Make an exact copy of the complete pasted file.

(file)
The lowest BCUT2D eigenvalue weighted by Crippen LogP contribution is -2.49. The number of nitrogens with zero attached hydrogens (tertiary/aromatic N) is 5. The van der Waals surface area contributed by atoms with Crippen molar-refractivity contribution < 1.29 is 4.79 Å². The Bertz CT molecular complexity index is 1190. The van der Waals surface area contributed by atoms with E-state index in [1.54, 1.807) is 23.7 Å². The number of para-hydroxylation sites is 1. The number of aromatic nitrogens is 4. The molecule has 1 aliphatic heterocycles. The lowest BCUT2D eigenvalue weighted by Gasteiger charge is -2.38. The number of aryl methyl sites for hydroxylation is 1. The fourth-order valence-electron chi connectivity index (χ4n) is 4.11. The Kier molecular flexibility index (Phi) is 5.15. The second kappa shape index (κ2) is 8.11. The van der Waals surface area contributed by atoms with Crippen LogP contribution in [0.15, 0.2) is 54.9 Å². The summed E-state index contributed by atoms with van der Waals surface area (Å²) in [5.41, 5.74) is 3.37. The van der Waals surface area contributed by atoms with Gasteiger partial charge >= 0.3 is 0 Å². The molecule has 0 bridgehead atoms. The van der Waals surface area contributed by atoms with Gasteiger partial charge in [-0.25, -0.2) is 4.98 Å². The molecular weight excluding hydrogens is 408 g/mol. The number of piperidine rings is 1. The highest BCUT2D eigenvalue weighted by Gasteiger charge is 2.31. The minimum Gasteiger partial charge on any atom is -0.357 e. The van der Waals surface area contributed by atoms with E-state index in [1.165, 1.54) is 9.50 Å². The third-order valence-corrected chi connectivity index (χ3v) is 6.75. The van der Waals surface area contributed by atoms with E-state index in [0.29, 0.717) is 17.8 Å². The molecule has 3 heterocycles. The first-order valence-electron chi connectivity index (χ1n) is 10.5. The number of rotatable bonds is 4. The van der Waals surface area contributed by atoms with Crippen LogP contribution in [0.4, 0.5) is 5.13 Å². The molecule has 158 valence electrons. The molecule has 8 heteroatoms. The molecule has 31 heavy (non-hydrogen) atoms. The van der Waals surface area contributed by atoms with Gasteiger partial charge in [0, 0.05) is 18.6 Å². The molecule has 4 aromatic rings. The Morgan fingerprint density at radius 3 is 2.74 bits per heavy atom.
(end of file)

The lowest BCUT2D eigenvalue weighted by Crippen LogP contribution is -2.49. The number of nitrogens with zero attached hydrogens (tertiary/aromatic N) is 5. The van der Waals surface area contributed by atoms with Crippen molar-refractivity contribution < 1.29 is 4.79 Å². The Bertz CT molecular complexity index is 1190. The van der Waals surface area contributed by atoms with E-state index in [1.54, 1.807) is 23.7 Å². The number of para-hydroxylation sites is 1. The number of aromatic nitrogens is 4. The molecule has 1 aliphatic heterocycles. The lowest BCUT2D eigenvalue weighted by Gasteiger charge is -2.38. The number of aryl methyl sites for hydroxylation is 1. The fourth-order valence-electron chi connectivity index (χ4n) is 4.11. The Kier molecular flexibility index (Phi) is 5.15. The second kappa shape index (κ2) is 8.11. The van der Waals surface area contributed by atoms with Crippen LogP contribution in [0.15, 0.2) is 54.9 Å². The summed E-state index contributed by atoms with van der Waals surface area (Å²) in [5.41, 5.74) is 3.37. The van der Waals surface area contributed by atoms with Gasteiger partial charge >= 0.3 is 0 Å². The molecule has 0 bridgehead atoms. The van der Waals surface area contributed by atoms with Gasteiger partial charge in [-0.25, -0.2) is 4.98 Å². The molecular weight excluding hydrogens is 408 g/mol. The number of piperidine rings is 1. The highest BCUT2D eigenvalue weighted by Gasteiger charge is 2.31. The minimum Gasteiger partial charge on any atom is -0.357 e. The van der Waals surface area contributed by atoms with E-state index in [1.165, 1.54) is 9.50 Å². The third-order valence-corrected chi connectivity index (χ3v) is 6.75. The van der Waals surface area contributed by atoms with E-state index in [0.29, 0.717) is 17.8 Å². The molecule has 3 heterocycles. The first-order valence-electron chi connectivity index (χ1n) is 10.5. The number of rotatable bonds is 4. The van der Waals surface area contributed by atoms with Crippen LogP contribution in [0.4, 0.5) is 5.13 Å². The molecule has 158 valence electrons. The molecule has 8 heteroatoms. The molecule has 31 heavy (non-hydrogen) atoms. The van der Waals surface area contributed by atoms with Gasteiger partial charge in [0, 0.05) is 18.6 Å². The molecule has 4 aromatic rings. The Morgan fingerprint density at radius 3 is 2.74 bits per heavy atom.